Though perhaps not for long. As an empire grows richer, Glubb noted, wealth becomes an end in itself, and the emphasis moves from national service to personal gain. The old nobility and their sense of virtue are replaced by merchants and the values of the market. With this diminishing sense of duty comes a defensiveness, concerned with protecting affluence for a minimum of shared sacrifice. The United States crossed this line a long time ago, all but codifying it in the Reagan era. Though lip-service is still paid to the pioneer spirit of the Founding Fathers, unchecked individualism has replaced the “united-we-stand” attitude that built the early nation. By the time of the second Gulf war, the middle classes were encouraged to go shopping to support the economy, while the military—drawn largely from the poorest classes of society—made the actual sacrifices. It’s not an exaggeration to say that the defining factor of the richest class of Americans, and their political allies, is the avoidance of all shared national burdens—from healthcare to taxes and the public services that rely on them—in favour of a hyper-individualistic notion of prosperity.

(Interestingly, Glubb also noted that this period of an empire’s history is frequently marked by the building of walls. From Hadrian’s Wall to the Great Wall of China, wall-building is an inward-looking, defensive gesture aimed at hoarding and protecting wealth).

By the time this softer, comfortable, and defensive form of affluence has been achieved, Glubb wrote, the empire has already begun its decline. He called the penultimate stage of empire the “Age of Intellect.” This is often seen in the moment as an empire’s golden age. Higher education becomes widespread, and scientific and technological advances abound. And yet, Glubb noted, time and again—from Ancient Athens to the Arab Caliphate to China’s Song dynasty—an empire’s intellectual peak arrives just moments before its fall. As a result, Glubb was intensely suspicious of intellectualism, which he viewed as a product of the “softness” of the “Age of Affluence”—all talk and no action, inventing justifications for why the nation should no longer fight, and conquer, and grow rich.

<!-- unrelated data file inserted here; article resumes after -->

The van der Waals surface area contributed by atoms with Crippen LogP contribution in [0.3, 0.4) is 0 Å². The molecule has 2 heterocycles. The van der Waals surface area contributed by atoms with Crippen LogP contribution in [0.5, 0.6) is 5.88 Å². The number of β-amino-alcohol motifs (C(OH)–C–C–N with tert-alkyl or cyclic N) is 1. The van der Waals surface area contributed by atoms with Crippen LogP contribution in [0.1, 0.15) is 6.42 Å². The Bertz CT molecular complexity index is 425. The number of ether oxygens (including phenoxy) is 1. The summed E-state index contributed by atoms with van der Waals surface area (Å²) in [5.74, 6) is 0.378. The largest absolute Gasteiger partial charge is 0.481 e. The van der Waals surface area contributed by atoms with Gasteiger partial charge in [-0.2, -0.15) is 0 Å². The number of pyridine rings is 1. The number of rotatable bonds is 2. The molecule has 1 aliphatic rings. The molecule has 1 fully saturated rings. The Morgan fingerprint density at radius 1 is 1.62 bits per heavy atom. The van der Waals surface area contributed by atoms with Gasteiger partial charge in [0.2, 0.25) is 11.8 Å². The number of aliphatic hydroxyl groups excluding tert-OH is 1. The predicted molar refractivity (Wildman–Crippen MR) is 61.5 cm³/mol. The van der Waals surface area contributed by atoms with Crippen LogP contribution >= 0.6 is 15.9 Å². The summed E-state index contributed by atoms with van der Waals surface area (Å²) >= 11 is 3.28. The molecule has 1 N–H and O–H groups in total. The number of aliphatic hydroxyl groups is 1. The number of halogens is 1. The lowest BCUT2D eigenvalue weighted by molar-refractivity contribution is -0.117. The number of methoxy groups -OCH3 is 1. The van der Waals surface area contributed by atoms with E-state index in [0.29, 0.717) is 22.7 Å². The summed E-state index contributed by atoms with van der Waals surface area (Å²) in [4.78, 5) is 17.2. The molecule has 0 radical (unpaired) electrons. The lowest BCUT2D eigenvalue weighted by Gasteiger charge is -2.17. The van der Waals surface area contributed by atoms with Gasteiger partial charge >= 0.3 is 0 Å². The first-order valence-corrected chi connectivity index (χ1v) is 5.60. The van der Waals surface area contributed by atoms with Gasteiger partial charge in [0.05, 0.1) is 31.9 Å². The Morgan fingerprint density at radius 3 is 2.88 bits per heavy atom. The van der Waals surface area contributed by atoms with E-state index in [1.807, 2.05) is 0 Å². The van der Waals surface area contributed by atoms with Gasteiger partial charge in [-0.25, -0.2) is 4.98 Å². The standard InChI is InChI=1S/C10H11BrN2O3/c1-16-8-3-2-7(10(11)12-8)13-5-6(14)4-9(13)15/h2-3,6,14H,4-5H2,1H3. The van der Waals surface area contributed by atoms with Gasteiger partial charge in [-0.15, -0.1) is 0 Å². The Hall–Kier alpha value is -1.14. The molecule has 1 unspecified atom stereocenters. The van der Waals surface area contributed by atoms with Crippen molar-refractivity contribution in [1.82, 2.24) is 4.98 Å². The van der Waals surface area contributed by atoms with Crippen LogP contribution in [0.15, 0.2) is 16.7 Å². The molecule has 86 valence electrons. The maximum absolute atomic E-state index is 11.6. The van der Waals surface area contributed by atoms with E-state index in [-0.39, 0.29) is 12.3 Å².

Glubb was careful not to stray into anti-intellectualism—there is no reason, he wrote, that a nation’s success should be measured in terms of monetary rather than academic achievement. But he worried that a side-effect of the “Age of Intellect” is that increasing political chatter often raises internal political divisions above external threats in the public consciousness. Glubb’s example is Byzantium which, faced with the Turks’ imminent invasion, fought a series of civil wars that weakened the empire so that it was ready for collapse. In contemporary Britain, America, and Europe, internal divisions and enmity have begun to absorb almost all political and media attention, almost to the exclusion of the geopolitical challenges presented by Russia and China, to say nothing of the looming climate catastrophe.

However, worse than the misdirected political engagement of the “Age of Intellect” is the complete disengagement that marks the final “Age of Decadence.” While the chattering classes might still concern themselves with issues of state, during the final decline the nation’s collective attention becomes consumed by sport and entertainment. For Glubb, this goes hand-in-hand with the welfare state, which he argues is the other face of the decadent merchant’s reaping of the empire’s benefits without participating in the shared sacrifice it requires.

Unpalatable as this final point might be to modern liberals, Glubb offered a few historical examples to support it, and similar observations might be made of the modern West. When industries that support entire communities are sold off or shut down, workers are left with nothing but welfare as an option for survival, and with no political or economic voice, it becomes all too easy to fall into the opiates of diversion—sport and shopping, as well as more literal drugs. Similarly, while Glubb’s scepticism about immigrants (“not bad, just different”) will ring alarm bells for many with liberal tendencies—especially in today’s charged environment—he offered some interesting historical examples to support it, including an accurate prediction of the revival of nationalism in the breakdown of the USSR, which would take place 15 years after he wrote.

Glubb’s account therefore makes uneasy reading for a modern, cosmopolitan intellectual. Although we can question his generalisations and his selection of examples, his broad picture holds true not only for the periods he discusses, but also seems applicable to modern empires, such as China, which appears to be somewhere in the transition from the “Age of Commerce” to the “Age of Affluence,” and the North Atlantic liberal hegemony, which—depending on your vantage point—is in either the later stages of the “Age of Intellect” or entering the “Age of Decadence.” His questioning of intellectualism, immigration, and the welfare state is also challenging for the progressive project, casting the attainment of its goals as symptoms of its impending collapse."